Professor PARK Young Jun of SNU’s Department of Electrical Engineering and his research team have developed a high performance biosensor with the world's greatest sensitivity and measuring range.
SNU announced that the research team has succeeded in creating a"nano biosensor chip", a combination of nano material and semiconductor. Their results were published in the April 2011 issue of ACS Nano, an American chemistry journal.
The biosensor measures the existence, condition, and concentration of specific organic compounds by sensing electrical changes throughout the process of organisms’ various reactions.
The newly developed biosensor is alleged to be able to distinguish 100 DNA molecules at femtomolar concentration, which means it is the world’s best. The range of measurable concentration is also at the greatest level.
Although it was developed for the analysis of DNA sequences, researchers expect it to also help get rid of minute impurities and toxins floating in the atmosphere. Especially as it is attached to semiconductor chips, it will be possible to monitor or transmit the test results for diseases such as foot-and-mouth disease or avian influenza in real time.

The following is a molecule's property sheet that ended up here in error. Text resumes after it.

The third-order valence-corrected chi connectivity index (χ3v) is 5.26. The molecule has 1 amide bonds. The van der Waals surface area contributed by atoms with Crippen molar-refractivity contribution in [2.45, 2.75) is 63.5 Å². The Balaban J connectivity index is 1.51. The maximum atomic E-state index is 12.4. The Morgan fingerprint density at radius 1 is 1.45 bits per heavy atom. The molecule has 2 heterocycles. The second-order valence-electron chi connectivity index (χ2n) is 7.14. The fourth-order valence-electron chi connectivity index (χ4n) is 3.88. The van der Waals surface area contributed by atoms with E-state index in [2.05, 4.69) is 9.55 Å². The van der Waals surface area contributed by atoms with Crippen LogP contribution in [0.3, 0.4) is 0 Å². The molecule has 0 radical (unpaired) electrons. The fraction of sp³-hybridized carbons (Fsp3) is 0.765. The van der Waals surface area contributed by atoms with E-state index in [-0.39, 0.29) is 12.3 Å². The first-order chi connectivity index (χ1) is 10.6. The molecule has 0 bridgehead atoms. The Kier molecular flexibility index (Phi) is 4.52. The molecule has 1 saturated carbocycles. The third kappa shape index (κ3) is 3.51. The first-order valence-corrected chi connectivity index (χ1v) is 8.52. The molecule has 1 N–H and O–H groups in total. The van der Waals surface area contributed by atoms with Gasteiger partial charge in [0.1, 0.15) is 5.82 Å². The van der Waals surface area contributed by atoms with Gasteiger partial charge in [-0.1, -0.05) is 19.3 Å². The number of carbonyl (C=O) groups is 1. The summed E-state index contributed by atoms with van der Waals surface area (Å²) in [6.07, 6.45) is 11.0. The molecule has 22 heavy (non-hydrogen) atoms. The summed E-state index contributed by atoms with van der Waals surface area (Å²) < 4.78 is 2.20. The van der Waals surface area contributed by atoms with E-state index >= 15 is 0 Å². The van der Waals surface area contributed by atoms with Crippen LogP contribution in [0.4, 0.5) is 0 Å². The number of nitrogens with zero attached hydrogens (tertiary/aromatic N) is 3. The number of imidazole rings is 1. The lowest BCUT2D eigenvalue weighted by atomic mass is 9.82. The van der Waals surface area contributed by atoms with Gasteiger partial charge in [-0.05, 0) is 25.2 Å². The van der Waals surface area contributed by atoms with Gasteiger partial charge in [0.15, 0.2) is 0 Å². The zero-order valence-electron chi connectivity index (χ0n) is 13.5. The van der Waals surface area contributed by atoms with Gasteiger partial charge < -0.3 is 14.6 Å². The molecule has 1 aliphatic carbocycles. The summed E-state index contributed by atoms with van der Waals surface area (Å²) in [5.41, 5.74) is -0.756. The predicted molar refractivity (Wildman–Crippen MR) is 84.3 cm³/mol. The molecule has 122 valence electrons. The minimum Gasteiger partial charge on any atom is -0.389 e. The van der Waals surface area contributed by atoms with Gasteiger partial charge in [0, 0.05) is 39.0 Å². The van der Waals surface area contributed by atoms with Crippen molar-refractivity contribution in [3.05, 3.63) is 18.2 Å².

Professor Park explained,"Through the nano sensors installed in semiconductor chips, we will be able to locate minute amounts of virus DNAs and toxic substances in infected animals and humans, and to exchange the information through networks freely."
Written by LEE Tae Joon, SNU English Editor, email@example.com
Proofread by Brett Johnson, SNU English Editor, firstname.lastname@example.org
Research / Research Highlights
Research Highlights /